The original Diablo hit its twentieth anniversary on New Year’s Eve, and my brother and I have been playing it recently so he could show me what things were like so long ago. Now, Role-playing games are definitively my favorite genre. I love killing stuff, leveling up, getting a new spell or sword, and going out to kill stronger stuff.
So, what is this grandpa of a game like for somebody that doesn’t have nostalgia for it, and how does it compare to games nowadays? In all honesty, it fairs pretty dang well. It’s (obviously) dated, but a lot of fun compared to everything else on the shelves these days, which is especially impressive considering how old it is.
Now, don’t get me wrong, this game has terrible flaws. The first boss in the game is so impossibly strong compared to every monster you fight previously, you’re basically guaranteed to get slaughtered the first time you encounter him. By the Allfather’s mercy you better hope you had saved recently. In fact, you’re bound to be so weak compared to him that the only way to kill him is to lock him in a room with bars (demons can’t open doors) and shoot arrows through the bars while he can’t hit you. Can you imagine the backlash if a new game released with such dramatic imbalances?
It’s also pretty tedious. You have to walk everywhere you go, and it probably takes about a minute to walk from certain townsfolk to important areas on the map. Why does everything have to be so far apart? Also, as a really small blunder, the interface is extremely clunky and the controls aren’t intuitive at all, but that’s to be expected in an older game.
It’s also pretty unforgiving. Now, I would actually consider this a point in its favor. I love how I can hit my teammate (though I admit to nothing), or how barrels with cool stuff in them could very easily explode and kill me outright. I think that sort of heartless “trial by fire” is something that we’ve strayed from in newer generations of gaming, and I think the community is the lesser for it. I would much rather feel accomplished when I finally beat something that was hard rather than blow through something with no concern.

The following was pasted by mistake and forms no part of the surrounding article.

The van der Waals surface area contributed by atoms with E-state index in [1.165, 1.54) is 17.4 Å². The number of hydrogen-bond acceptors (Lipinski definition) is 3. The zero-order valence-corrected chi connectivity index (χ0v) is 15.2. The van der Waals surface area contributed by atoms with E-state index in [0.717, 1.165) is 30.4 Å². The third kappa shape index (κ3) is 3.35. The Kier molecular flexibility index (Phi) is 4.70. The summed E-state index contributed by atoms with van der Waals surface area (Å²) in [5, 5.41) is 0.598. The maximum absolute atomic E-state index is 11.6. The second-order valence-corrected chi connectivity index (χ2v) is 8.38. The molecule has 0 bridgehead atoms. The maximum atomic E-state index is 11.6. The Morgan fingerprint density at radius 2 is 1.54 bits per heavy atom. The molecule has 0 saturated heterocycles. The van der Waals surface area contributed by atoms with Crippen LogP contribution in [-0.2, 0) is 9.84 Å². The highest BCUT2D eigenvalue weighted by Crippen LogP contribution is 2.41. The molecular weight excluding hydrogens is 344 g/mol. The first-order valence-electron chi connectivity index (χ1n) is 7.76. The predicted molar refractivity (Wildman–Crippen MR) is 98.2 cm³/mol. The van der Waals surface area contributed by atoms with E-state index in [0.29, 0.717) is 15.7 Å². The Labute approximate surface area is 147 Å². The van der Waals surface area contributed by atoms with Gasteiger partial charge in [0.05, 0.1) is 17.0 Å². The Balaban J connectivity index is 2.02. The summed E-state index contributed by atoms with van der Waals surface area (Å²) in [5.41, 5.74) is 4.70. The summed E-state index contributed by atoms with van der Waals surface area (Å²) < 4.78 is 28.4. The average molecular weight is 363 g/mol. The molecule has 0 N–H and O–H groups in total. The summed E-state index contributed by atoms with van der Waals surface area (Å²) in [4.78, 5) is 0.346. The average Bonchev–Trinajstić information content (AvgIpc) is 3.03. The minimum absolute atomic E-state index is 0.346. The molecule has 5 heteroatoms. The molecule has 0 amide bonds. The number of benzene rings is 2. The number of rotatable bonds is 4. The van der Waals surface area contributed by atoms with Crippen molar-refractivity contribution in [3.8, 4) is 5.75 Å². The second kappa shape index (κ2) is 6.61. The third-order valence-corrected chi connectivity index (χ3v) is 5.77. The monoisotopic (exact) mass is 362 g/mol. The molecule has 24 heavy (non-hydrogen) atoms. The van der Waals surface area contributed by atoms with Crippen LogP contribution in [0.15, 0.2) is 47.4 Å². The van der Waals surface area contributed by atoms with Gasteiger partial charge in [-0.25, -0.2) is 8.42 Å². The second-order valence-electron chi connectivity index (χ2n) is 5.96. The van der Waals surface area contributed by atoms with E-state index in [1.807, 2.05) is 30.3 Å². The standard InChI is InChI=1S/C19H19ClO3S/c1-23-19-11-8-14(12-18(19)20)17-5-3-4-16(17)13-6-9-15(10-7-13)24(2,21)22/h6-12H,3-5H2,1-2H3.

There’s two things that I really like about this game. The first is the “item drop” system. I love how every item you find could be the best piece of gear in the universe or literally worse than not wearing anything. It makes finding a sword with great stats feel so awesome, because you know its going to be hours before you find a better one.
The other thing I like about the game is the spells. The magic system is extremely advanced for what I would have expected: there’s probably over spells, over half of which I don’t even know about. On that front, they’re all relatively balanced: they’re all useful in certain situations, so if you’re using them correctly you feel powerful, literally sweeping the ground in flame and killing half a dozen skeletons with one spell cast. The same skeletons that used to one shot you! Take that, jerks! I mean, your brother may be dead now because he was in the same room, but there’s always a price to be paid for overwhelming power.
So while this game is over twenty years old, it still holds up extremely well against games in the same genre, and I would attribute this mostly due to the fact that while unforgiving, it rewards those who learn its ways bountifully. And now, having played it, I’m not surprised in the slightest as to why this game has gotten the notoriety it has.